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Fire Suppression Sprinkler & Main Pipe Lining

Rusted fire suppression pipes leak and clog sprinklers during a fire

Fire suppression pipes usually corrode due to inadequate corrosion prevention water treatment. When they do corrode, they eventually leak, but the problem could potentially be much worse! When the fire sprinkler pumps turn on the shock wave that travels through the pipe dislodges the corrosion deposits, which in turn block fire sprinklers when they are needed the most.

Fire Sprinkler & Suppression Main Pipe Lining

Fire suppression sprinkler pipes tend to have narrower diameters than other pipes, and are thus usually rehabilitated using epoxy pipe lining. The process involves first using high pressure and high flow air to blow sand through the sprinkler pipes to remove corrosion deposits.

fire suppression pipe epoxy pipe liningNext a special epoxy liquid is blown through the pipes which coats all surfaces uniformly and it is then cured by heat. Finally the pipes are pressure tested and the process repeated in case not all leaks were sealed. Learn more about epoxy pipe lining here…

Case Study – Epoxy Pipe Lining of Pre-Action Fire Suppression System at Fort McPherson, GA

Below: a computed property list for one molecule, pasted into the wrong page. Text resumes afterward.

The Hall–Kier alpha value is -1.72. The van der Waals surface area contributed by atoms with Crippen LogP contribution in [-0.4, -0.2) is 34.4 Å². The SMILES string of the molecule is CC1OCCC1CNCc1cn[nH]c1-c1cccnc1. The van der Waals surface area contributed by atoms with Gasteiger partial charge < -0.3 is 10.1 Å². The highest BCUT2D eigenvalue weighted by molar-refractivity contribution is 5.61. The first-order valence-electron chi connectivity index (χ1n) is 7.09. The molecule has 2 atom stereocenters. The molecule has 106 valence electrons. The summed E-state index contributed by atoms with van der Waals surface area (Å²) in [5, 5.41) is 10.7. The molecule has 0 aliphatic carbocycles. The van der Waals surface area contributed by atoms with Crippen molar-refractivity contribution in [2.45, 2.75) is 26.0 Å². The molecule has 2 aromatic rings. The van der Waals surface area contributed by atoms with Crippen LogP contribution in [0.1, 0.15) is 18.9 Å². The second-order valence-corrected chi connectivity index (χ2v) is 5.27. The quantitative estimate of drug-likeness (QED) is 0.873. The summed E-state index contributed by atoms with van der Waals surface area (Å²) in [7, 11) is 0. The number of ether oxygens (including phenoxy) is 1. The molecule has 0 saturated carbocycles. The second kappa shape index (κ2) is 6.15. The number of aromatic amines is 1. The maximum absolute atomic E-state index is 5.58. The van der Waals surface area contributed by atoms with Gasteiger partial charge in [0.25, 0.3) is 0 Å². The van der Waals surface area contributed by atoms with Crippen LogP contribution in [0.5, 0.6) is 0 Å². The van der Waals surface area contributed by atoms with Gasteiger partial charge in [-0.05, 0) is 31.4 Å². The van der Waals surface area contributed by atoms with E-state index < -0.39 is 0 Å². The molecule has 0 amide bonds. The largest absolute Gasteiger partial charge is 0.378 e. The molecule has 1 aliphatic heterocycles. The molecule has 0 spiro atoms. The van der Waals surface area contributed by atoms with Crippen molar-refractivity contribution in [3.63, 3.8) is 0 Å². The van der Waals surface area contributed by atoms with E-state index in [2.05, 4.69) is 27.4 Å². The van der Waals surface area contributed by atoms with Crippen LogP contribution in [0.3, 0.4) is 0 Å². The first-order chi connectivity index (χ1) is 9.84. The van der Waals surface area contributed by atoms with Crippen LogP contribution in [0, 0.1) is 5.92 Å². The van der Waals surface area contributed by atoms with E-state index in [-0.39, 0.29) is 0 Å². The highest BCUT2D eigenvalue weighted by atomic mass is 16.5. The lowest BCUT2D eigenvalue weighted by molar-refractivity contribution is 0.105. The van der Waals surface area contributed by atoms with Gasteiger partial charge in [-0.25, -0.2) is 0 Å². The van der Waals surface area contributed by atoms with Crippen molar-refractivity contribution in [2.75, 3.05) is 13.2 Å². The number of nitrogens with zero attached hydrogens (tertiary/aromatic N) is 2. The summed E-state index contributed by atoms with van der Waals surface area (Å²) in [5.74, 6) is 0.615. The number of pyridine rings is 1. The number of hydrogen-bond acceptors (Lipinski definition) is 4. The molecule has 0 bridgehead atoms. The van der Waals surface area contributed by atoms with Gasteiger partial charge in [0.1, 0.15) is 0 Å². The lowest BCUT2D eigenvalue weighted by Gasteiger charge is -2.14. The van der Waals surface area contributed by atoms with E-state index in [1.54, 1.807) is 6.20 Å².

A pre-action fire suppression system was installed in a portion of the U.S. Army Reserve Component Headquarters at Fort McPherson, GA, when the structure was constructed in 1995. This system, which is normally kept at a standard internal air pressure using air compressors in the basement electrical-mechanical room, is designed to remain dry, and have water in it only in the event of a fire. The Pre-action Fire Suppression System has developed pinhole leaks due to what appears to be galvanic corrosion. The U.S. Army Corps of Engineers Engineer Research and Development Center, Construction Engineering Research Laboratory proposed installing an in-place epoxy lining of the system using a process developed by American Pipe Lining, Inc. The in-place epoxy lining was installed in the pre-action system and the effectiveness of the coating process documented. The work included restoration and lining of all interior pre-action piping mains, risers, branch laterals, and service piping to individual sprinkler head locations installing new 1/2-inch sprinkler heads on pre-action system and pre-action system recertification. It was determined that the in-place epoxy lining process was effective at solving the pinhole leak problem.
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